Throughout City, Festivities Flowed Hour By Hour Philadelphians Spent The Day Participating Mostly In Planned Events. Organizers Of Millennium Philadelphia Were Pleased With The Turnout.

Posted: January 01, 2000

With a spectacular burst of fireworks above the Delaware River, Philadelphia said farewell to 1999 with a citywide party for the ages last night.

The city celebrated the arrival of the year 2000 with a 24-hour festival marked by parades, parties and music for everyone. Nearing midnight, streets near Penn's Landing were jammed with more than 300,000 revelers waiting for the biggest fireworks show in the city's history.

They were not disappointed. Showers of red fireworks rained down from the Benjamin Franklin Bridge. Geysers and starbursts of sizzling color exploded over the Delaware River.

"It's been just like a fairy tale all day long," said Tenisha da Costa, 30, a hair dresser from Philadelphia who took part in a mass wedding at the Convention Center yesterday afternoon and was still there, dancing, at midnight. "I'm so happy. It's the best day of my life."

The 24-hour celebration kicked off at 7:15 a.m. yesterday with 2,000 people recreating Rocky Balboa's famous run up the Art Museum steps. It included colonial reenactors and dancers doing the Bunny Hop; the mass wedding for 645 couples at the Convention Center; and a mass planting of 2,000 seedlings at the Horticultural Center in Fairmount Park.

A ringing Liberty Bell replica toured the neighborhoods and a time capsule assembled at the Franklin Institute was saved for the next millennium.

Children paraded in the morning at the Academy of Natural Sciences in costumes from past and future centuries, while grown-ups paraded after dark through Old City with glow-sticks and giant puppets.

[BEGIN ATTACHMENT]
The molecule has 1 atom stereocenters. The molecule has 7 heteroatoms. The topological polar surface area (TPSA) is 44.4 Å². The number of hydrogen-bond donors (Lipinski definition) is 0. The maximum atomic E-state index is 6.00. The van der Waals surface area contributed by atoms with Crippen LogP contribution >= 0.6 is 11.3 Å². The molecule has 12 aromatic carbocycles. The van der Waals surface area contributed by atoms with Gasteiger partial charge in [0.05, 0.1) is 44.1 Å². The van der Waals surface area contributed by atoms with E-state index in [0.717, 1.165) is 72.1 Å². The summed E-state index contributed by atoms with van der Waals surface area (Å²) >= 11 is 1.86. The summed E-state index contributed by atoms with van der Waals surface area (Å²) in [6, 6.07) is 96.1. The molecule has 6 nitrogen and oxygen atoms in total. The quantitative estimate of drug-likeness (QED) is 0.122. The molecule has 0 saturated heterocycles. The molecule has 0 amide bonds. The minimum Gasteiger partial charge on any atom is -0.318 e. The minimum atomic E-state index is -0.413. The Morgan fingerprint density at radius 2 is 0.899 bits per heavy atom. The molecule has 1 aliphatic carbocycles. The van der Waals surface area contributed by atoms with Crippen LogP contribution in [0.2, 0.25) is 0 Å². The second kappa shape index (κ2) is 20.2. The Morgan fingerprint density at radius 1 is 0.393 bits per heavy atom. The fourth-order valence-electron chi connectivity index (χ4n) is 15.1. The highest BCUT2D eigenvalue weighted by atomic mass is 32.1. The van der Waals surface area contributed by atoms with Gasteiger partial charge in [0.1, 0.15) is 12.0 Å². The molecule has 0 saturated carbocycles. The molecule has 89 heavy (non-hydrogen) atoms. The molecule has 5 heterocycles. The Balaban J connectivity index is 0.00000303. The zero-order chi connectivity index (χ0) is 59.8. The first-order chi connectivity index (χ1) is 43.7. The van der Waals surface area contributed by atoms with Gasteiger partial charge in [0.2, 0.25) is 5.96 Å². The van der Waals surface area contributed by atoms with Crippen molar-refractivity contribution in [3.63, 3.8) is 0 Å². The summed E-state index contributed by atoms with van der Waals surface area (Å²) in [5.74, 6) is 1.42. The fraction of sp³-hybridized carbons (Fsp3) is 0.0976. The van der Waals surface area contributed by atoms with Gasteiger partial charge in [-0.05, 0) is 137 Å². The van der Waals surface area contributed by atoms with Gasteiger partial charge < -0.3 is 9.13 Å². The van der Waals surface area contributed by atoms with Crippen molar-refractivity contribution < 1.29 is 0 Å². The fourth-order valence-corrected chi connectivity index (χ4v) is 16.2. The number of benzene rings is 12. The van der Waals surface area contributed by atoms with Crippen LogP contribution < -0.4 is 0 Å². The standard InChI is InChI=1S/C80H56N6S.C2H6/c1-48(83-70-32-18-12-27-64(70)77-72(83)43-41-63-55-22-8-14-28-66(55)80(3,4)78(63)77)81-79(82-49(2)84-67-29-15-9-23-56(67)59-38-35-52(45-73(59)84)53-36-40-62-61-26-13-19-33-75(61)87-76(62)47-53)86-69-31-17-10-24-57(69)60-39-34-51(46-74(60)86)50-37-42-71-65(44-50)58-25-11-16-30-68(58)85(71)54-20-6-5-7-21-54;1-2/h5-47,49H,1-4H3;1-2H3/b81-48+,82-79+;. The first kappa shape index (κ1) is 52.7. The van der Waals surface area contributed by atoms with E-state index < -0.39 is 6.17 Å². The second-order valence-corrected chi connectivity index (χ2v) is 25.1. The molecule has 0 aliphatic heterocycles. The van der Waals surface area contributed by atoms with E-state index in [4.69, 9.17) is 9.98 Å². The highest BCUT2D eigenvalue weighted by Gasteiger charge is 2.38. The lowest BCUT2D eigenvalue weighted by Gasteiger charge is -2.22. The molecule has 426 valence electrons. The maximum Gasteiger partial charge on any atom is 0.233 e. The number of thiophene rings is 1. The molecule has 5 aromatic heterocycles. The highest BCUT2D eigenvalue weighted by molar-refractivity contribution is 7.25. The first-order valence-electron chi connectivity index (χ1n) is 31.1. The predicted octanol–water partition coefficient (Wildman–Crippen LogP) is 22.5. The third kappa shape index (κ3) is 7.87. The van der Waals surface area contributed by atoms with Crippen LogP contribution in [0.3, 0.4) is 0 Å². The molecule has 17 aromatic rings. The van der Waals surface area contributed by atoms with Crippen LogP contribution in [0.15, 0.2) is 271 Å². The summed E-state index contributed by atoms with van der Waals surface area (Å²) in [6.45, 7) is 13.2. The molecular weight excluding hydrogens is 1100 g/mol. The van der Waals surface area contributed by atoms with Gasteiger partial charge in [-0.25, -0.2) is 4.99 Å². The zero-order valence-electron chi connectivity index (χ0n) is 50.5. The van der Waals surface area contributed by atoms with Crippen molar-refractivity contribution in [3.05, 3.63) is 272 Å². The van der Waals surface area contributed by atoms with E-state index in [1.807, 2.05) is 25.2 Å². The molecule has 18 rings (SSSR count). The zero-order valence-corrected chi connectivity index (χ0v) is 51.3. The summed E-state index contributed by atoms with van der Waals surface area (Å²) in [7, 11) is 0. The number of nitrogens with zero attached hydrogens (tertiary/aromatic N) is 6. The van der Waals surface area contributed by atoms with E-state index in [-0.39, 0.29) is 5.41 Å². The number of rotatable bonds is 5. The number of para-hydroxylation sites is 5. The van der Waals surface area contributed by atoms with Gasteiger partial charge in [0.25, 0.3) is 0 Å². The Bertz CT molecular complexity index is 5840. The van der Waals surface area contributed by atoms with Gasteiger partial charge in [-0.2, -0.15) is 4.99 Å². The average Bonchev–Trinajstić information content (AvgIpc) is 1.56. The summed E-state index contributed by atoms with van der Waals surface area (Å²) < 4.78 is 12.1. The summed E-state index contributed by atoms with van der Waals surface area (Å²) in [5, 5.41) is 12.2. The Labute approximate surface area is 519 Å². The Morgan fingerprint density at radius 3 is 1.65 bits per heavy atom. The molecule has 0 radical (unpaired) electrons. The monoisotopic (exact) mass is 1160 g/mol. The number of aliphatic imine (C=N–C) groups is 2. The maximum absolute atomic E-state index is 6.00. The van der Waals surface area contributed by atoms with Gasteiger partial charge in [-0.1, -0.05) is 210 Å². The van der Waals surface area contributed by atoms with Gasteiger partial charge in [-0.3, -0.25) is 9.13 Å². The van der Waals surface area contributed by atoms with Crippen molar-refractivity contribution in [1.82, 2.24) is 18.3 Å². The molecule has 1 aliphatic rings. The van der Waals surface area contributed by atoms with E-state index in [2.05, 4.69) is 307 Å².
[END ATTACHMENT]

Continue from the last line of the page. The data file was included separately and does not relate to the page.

At the Academy of Music, the Philadelphia Orchestra performed to a sell-out crowd. The finale, Auld Lang Syne, was broadcast live at Penn's Landing so that crowds there could hear it as they watched the fireworks. The academy crowd, meanwhile, saw the fireworks on TV screens mounted on the stage.

With events stretching from Fairmount Park to Penn's Landing, the celebration was set to continue through the night - until the Mummers strutted up Market Street at 6 this morning.

As midnight approached, the city shimmered and glowed with flashlights, floodlights, old-fashioned sparklers and futuristic lasers. City Hall and bridges over the Schuylkill were illuminated with permanent new lights. Red and green lasers bounced off buildings along South Broad Street to music by Elvis and the Beach Boys.

Police reported no disturbances or arrests related to the New Year's festivities.

Although organizers of the $5-million Millennium Philadelphia celebration were pleased with the turnout, the revelry seemed contained to planned events. The mood in many neighborhoods was generally subdued.

Traffic throughout the city was light in the early evening. This worried cab driver Raj Kumar, who said business was down severely from past New Year's.

"I'm afraid a lot of people are staying home," said Kumar, of Delaware County.

Fears about Y2K problems may have kept some people away from the city. Portia Kamara, 37, of West Philadelphia, said she was a little hesitant about venturing out on New Year's Eve. But in the end, she decided to take her children, Jamillia, 11, and Gore, 7, into the city for some early events.

They stopped at the Convention Center at 5 p.m., where a big-screen television showed scenes of the New Year from around the world. As dancers in Grecian costumes performed on stage, the family watched a live broadcast from the Acropolis in Athens.

"We thought it would be better to go out and see the city than be fearful and barricaded," Kamara said.

True to form, Mayor Rendell was all over the place. One minute, he was officiating at the mass wedding with his wife, U.S. Circuit Judge Midge Rendell; later, he was singing a karaoke rendition of "My Girl" at the African American Historical and Cultural Museum.